Main entrance to Tokushima Zoo (2016) (KishujiRapid)

Facility

Location:  Tokushima Zoo, Japan

Address:  Nyudo-22-1 Shibunocho, Tokushima, 771-4267, Japan

Telephone:  +81 (0)88 636 3215

Contact:  Online contact form or email zoo@city.tokushima.lg.jp

Website:  http://www.city.tokushima.tokushima.jp/zoo/

Bears

Ivan (male).  Born 8 December 2000 in Pern Zoo, Russia.  Arrived at Tokushima from  Asahiyama Zoo, Japan on 20 May 2020.

Pororo (female).  Born 8 December 2012 in Sapporo Maruyama Zoo, Japan.  Arrived at Tokushima from Sapporo 3 March 2014.

Details

Tokushima Zoo was opened in 1998.  Conditions in this facility do not seem to have materially changed since the negative report published in 2007 by the Animal Concerns Research and Education Society (ACRE). Accordingly we summarise the report below.

Date of visit:   Acres inspection 1 August 2006.

The polar bear enclosure failed to meet the minimum design requirements of the Manitoba (Canada) Standard and the zoo did not appear to satisfy the Standard’s basic husbandry requirements.

The open-air enclosure was sited at visitor level with only a small area of dry land, with walls on three sides with two having viewing windows. In total there were six large viewing windows and six small circular windows. Visitors could get very close to the bears and potentially bang on the windows.

The enclosure was around 75 square metres in area (810 square feet). On the side of the enclosure opposite the viewing windows, the bears could see out through electric fencing onto an area of trees.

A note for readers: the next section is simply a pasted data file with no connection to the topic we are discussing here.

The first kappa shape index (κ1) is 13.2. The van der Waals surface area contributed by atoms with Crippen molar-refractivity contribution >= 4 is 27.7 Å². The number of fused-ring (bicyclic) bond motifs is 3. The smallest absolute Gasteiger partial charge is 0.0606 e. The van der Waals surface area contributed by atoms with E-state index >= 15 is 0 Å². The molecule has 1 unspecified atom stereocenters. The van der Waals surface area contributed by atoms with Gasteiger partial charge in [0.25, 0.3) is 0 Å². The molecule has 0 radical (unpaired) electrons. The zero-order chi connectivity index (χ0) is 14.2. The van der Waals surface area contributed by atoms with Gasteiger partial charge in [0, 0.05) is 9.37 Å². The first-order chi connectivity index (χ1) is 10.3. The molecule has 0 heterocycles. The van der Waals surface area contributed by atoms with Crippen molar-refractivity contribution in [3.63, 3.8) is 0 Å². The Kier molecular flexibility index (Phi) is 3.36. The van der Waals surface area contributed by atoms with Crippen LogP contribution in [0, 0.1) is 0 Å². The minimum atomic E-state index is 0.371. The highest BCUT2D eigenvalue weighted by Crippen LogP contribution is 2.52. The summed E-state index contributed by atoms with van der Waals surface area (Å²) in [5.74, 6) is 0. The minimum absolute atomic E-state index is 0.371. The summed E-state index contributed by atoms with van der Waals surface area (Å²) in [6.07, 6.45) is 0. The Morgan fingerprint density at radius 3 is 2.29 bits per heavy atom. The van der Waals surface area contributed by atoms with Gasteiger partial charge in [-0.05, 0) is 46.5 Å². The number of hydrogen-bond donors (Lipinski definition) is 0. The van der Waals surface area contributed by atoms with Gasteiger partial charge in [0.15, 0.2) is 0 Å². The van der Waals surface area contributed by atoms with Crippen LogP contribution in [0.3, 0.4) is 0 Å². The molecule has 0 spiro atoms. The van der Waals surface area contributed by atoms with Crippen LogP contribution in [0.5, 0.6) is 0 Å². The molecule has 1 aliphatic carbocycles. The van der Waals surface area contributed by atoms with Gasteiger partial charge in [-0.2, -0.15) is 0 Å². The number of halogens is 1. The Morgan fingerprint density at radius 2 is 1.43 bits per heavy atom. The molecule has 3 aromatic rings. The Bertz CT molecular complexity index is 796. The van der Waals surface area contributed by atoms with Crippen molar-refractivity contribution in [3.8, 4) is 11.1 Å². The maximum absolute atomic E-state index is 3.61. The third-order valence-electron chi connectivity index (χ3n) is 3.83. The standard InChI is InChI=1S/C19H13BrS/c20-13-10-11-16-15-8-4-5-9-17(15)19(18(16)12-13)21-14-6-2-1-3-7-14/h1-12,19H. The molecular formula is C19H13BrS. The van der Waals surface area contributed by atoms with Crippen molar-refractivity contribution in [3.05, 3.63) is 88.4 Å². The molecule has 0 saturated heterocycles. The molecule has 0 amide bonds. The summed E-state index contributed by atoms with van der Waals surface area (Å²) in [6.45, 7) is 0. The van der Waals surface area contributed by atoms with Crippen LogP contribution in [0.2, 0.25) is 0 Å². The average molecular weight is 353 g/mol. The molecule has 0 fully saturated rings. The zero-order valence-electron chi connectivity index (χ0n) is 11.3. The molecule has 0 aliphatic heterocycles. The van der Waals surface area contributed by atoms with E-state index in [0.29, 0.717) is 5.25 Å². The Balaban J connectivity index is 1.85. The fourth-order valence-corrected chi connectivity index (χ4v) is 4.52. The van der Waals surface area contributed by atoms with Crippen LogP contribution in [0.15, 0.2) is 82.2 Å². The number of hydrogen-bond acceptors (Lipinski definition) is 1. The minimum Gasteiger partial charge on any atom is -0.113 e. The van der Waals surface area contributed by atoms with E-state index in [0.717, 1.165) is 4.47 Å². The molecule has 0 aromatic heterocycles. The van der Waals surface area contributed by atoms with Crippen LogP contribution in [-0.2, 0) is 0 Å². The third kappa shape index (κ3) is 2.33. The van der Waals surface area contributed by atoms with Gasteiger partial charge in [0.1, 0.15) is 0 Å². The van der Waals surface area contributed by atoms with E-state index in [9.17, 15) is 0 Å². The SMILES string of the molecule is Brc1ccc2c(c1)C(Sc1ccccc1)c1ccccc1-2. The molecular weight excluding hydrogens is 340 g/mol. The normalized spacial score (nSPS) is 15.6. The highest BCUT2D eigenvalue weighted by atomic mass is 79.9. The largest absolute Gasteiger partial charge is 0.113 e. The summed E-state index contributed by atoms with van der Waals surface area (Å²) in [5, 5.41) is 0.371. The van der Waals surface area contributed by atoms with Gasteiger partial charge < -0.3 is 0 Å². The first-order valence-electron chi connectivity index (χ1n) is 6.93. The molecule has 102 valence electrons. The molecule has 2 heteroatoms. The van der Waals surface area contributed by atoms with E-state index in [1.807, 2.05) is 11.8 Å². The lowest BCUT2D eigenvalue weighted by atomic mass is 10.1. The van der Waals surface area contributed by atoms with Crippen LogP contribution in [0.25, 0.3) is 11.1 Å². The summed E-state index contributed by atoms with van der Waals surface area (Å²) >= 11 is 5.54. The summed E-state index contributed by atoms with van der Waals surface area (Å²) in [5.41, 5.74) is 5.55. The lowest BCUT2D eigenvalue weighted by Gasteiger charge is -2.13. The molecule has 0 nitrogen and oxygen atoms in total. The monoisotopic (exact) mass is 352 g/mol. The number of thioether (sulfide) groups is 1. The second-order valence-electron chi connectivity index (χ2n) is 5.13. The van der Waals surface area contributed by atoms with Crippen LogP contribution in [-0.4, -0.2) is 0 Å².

The floor was fully concreted with no soft substrates.  There was shelter from rain or shade from sun and almost all of the enclosure was in full, glaring sun.

No furniture was provided on land. The pool was approximately 25 square metres (270 square feet) in area and around 1.5 metres (five feet) deep. Objects for play and manipulation at the time of inspection consisted of a single large buoy which the bears were not observed to play with. Some parts of the floor were not well drained due to its uneven surface, resulting in small pools of stagnant water containing brown algae. The water in the pool was green and the sides of the pool
showed considerable algal growth.

There were no private areas for the bears to escape from public view or from one another and no access to to off-exhibit areas throughout the day.

No feedings or provision of enrichment activities were observed.

2020: From video and visitor evidence the physical aspects of this small, outdated facility seem unchanged.  The bears are given plastic toys to play with (see video below) but there is no evidence of any other forms of enrichment.  Pororo shows clear signs of stereotypical behaviours.

Source: ACRE Japan Polar Bear Report (download here from our server) and additional research by Bear Conservation.

Concerns

  1. It is believed there may be attempts to use the bears for breeding purposes
  2. Very poor facilities which are far too small with no shelter or off-exhibit areas access or soft substrates for digging.
  3. Total area available falls far short of the Manitoba Standard.  Bear Conservation recommends a minimum of 8,000 square metres (2 acres) per animal.
  4. Very little enrichment provided
  5. Unsuitable climatic conditions in summer with serious risk of extreme heat exposure
  6. No apparent source of drinking water other than pool water.
  7. Pronounced stereotypical behaviour in at least one of the two bears, possibly in both.

We do not at present have reliable information on the feeding, exercise and medical and enrichment regimes.

More Information

Filmed in April 2018 the video below shows Pororo playing with a plastic toy in the enclosure pool.

Return to Captive Polar Bear Directory

Page updated 19 October 2020